George Orwell Estate Rips Amazon 'Doublespeak'
George Orwell's estate has accused Amazon of "doublespeak" after the online retailer invoked the famous author in a battle over ebook prices.
Literary executor Bill Hamilton said Amazon had twisted the novelist's words, and compared the company to the Ministry of Truth in Orwell's dystopian novel 1984.
Amazon has been delaying delivery of the publisher Hachette's books, preventing pre-orders and removing discounts, amid a bitter fight over ebook terms.
Nearly 1,000 writers, including Stephen King, Malcolm Gladwell and Donna Tartt, co-signed a letter demanding Amazon stop using them as hostages in a bid to increase its market share.
Amazon, which wants to drive down ebook prices, countered last week in a message posted on its website.
It cited an Orwell essay in an attempt to illustrate how mass-market paperbacks reinvigorated the book industry in the 1930s, despite some publishers' fears that such cheaper editions would ruin the business.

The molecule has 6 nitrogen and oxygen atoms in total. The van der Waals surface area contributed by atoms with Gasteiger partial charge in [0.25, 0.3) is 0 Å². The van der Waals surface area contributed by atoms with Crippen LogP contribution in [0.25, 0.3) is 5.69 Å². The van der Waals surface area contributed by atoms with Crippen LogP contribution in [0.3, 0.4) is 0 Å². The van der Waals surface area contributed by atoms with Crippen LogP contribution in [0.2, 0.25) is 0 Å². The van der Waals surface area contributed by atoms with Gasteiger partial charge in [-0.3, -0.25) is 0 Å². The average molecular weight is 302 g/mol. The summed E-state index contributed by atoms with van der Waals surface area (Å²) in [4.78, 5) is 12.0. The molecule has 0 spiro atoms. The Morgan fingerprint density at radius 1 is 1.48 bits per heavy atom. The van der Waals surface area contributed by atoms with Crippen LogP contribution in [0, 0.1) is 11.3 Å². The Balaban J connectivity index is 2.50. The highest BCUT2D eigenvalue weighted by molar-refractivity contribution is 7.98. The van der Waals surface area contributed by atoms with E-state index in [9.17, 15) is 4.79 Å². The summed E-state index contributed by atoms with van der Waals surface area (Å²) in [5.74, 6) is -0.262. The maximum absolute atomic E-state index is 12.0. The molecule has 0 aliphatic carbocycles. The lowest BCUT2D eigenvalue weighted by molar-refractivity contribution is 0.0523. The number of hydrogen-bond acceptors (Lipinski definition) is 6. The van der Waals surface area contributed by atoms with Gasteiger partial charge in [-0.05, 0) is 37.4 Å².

Amazon wrote: "The famous author George Orwell came out publicly and said about the new paperback format, if 'publishers had any sense, they would combine against them and suppress them.' Yes, George Orwell was suggesting collusion."
But critics swiftly pointed out that Orwell had been quoted out of context because he was actually writing in support of paperbacks, praising them as "splendid value".
In his 1936 essay, the Animal Farm writer also said: "It is, of course, a great mistake to imagine that cheap books are good for the book trade."
Mr Hamilton said in a letter published in the New York Times that Amazon's move was "about as close as one can get to the Ministry of Truth and its doublespeak: turning the facts inside out to get a piece of propaganda across".
He wrote: "I'm both appalled and wryly amused that Amazon's tactics should come straight out of Orwell's own nightmare dystopia, '1984.'"
It is not the retailer's first brush with Orwell.
In 2009, it erased the author's works from its Kindle ebook devices amid a publishing rights issue.